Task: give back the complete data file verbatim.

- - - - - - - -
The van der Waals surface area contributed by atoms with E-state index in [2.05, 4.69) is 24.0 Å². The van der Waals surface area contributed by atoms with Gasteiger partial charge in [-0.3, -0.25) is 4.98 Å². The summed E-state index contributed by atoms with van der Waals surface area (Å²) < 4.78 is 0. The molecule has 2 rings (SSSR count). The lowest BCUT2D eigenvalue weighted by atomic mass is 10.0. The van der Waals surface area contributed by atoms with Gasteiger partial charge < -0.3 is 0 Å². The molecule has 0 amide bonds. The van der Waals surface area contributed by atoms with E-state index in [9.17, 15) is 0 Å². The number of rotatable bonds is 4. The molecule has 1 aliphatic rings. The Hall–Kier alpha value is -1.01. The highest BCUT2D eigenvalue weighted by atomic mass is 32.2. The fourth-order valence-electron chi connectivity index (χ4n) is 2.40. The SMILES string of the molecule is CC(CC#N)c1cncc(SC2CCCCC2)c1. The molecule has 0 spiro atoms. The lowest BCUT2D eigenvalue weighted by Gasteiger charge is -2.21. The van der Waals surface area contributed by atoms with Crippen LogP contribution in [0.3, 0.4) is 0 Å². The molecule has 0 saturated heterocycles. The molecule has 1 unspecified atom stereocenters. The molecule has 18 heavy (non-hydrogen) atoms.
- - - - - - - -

The van der Waals surface area contributed by atoms with E-state index in [2.05, 4.69) is 24.0 Å². The van der Waals surface area contributed by atoms with Gasteiger partial charge in [-0.3, -0.25) is 4.98 Å². The summed E-state index contributed by atoms with van der Waals surface area (Å²) < 4.78 is 0. The molecule has 2 rings (SSSR count). The lowest BCUT2D eigenvalue weighted by atomic mass is 10.0. The van der Waals surface area contributed by atoms with Gasteiger partial charge < -0.3 is 0 Å². The molecule has 0 amide bonds. The van der Waals surface area contributed by atoms with E-state index in [9.17, 15) is 0 Å². The number of rotatable bonds is 4. The molecule has 1 aliphatic rings. The Hall–Kier alpha value is -1.01. The highest BCUT2D eigenvalue weighted by atomic mass is 32.2. The fourth-order valence-electron chi connectivity index (χ4n) is 2.40. The SMILES string of the molecule is CC(CC#N)c1cncc(SC2CCCCC2)c1. The molecule has 0 spiro atoms. The lowest BCUT2D eigenvalue weighted by Gasteiger charge is -2.21. The van der Waals surface area contributed by atoms with Crippen LogP contribution in [0.3, 0.4) is 0 Å². The molecule has 0 saturated heterocycles. The molecule has 1 unspecified atom stereocenters. The molecule has 18 heavy (non-hydrogen) atoms.